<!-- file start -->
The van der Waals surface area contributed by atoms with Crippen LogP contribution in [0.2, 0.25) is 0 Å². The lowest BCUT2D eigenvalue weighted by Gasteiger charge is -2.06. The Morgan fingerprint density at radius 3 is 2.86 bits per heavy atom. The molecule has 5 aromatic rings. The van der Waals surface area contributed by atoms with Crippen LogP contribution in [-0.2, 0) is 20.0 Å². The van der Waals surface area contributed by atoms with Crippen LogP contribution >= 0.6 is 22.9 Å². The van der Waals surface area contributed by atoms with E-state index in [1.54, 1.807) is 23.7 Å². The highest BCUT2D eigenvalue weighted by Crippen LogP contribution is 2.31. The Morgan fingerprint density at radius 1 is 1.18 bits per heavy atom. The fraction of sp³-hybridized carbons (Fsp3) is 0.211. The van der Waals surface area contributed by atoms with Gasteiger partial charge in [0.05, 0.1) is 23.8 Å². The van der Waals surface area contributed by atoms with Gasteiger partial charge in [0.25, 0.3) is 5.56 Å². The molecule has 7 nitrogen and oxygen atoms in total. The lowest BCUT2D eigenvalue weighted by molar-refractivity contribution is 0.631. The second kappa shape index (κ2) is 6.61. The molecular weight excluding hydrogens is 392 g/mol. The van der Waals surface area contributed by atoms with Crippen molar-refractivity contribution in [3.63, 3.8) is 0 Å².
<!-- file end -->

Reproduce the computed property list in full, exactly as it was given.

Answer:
The van der Waals surface area contributed by atoms with Crippen LogP contribution in [0.2, 0.25) is 0 Å². The lowest BCUT2D eigenvalue weighted by Gasteiger charge is -2.06. The Morgan fingerprint density at radius 3 is 2.86 bits per heavy atom. The molecule has 5 aromatic rings. The van der Waals surface area contributed by atoms with Crippen LogP contribution in [-0.2, 0) is 20.0 Å². The van der Waals surface area contributed by atoms with Crippen LogP contribution >= 0.6 is 22.9 Å². The van der Waals surface area contributed by atoms with E-state index in [1.54, 1.807) is 23.7 Å². The highest BCUT2D eigenvalue weighted by Crippen LogP contribution is 2.31. The Morgan fingerprint density at radius 1 is 1.18 bits per heavy atom. The fraction of sp³-hybridized carbons (Fsp3) is 0.211. The van der Waals surface area contributed by atoms with Gasteiger partial charge in [0.05, 0.1) is 23.8 Å². The van der Waals surface area contributed by atoms with Gasteiger partial charge in [0.25, 0.3) is 5.56 Å². The molecule has 7 nitrogen and oxygen atoms in total. The lowest BCUT2D eigenvalue weighted by molar-refractivity contribution is 0.631. The second kappa shape index (κ2) is 6.61. The molecular weight excluding hydrogens is 392 g/mol. The van der Waals surface area contributed by atoms with Crippen molar-refractivity contribution in [3.63, 3.8) is 0 Å².